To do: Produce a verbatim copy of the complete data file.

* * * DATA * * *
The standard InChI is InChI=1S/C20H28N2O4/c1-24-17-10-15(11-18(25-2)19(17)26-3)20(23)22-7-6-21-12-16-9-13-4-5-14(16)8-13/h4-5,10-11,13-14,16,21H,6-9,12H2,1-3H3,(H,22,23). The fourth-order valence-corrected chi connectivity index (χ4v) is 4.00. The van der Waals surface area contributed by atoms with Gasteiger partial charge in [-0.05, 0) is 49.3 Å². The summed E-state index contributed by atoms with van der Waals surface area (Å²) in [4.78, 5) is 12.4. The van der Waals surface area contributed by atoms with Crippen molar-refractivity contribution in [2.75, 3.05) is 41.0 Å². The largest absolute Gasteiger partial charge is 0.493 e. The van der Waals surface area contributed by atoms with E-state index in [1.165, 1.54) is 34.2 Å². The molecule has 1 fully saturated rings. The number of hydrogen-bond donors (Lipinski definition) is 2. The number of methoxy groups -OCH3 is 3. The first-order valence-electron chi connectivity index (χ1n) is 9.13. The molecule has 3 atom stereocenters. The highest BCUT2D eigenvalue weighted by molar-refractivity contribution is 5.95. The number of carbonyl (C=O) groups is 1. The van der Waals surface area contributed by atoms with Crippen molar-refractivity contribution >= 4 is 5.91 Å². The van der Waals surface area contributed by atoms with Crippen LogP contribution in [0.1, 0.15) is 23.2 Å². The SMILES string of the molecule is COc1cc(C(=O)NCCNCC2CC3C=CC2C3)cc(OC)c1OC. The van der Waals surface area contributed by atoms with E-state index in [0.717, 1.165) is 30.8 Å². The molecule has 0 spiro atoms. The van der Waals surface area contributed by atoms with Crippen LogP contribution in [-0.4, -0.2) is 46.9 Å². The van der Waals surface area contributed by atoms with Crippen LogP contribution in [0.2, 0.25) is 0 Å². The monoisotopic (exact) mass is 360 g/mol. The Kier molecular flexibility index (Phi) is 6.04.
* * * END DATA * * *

The standard InChI is InChI=1S/C20H28N2O4/c1-24-17-10-15(11-18(25-2)19(17)26-3)20(23)22-7-6-21-12-16-9-13-4-5-14(16)8-13/h4-5,10-11,13-14,16,21H,6-9,12H2,1-3H3,(H,22,23). The fourth-order valence-corrected chi connectivity index (χ4v) is 4.00. The van der Waals surface area contributed by atoms with Gasteiger partial charge in [-0.05, 0) is 49.3 Å². The summed E-state index contributed by atoms with van der Waals surface area (Å²) in [4.78, 5) is 12.4. The van der Waals surface area contributed by atoms with Crippen molar-refractivity contribution in [2.75, 3.05) is 41.0 Å². The largest absolute Gasteiger partial charge is 0.493 e. The van der Waals surface area contributed by atoms with E-state index in [1.165, 1.54) is 34.2 Å². The molecule has 1 fully saturated rings. The number of hydrogen-bond donors (Lipinski definition) is 2. The number of methoxy groups -OCH3 is 3. The first-order valence-electron chi connectivity index (χ1n) is 9.13. The molecule has 3 atom stereocenters. The highest BCUT2D eigenvalue weighted by molar-refractivity contribution is 5.95. The number of carbonyl (C=O) groups is 1. The van der Waals surface area contributed by atoms with Crippen molar-refractivity contribution >= 4 is 5.91 Å². The van der Waals surface area contributed by atoms with Crippen LogP contribution in [0.1, 0.15) is 23.2 Å². The SMILES string of the molecule is COc1cc(C(=O)NCCNCC2CC3C=CC2C3)cc(OC)c1OC. The van der Waals surface area contributed by atoms with E-state index in [0.717, 1.165) is 30.8 Å². The molecule has 0 spiro atoms. The van der Waals surface area contributed by atoms with Crippen LogP contribution in [-0.4, -0.2) is 46.9 Å². The van der Waals surface area contributed by atoms with Crippen LogP contribution in [0.2, 0.25) is 0 Å². The monoisotopic (exact) mass is 360 g/mol. The Kier molecular flexibility index (Phi) is 6.04.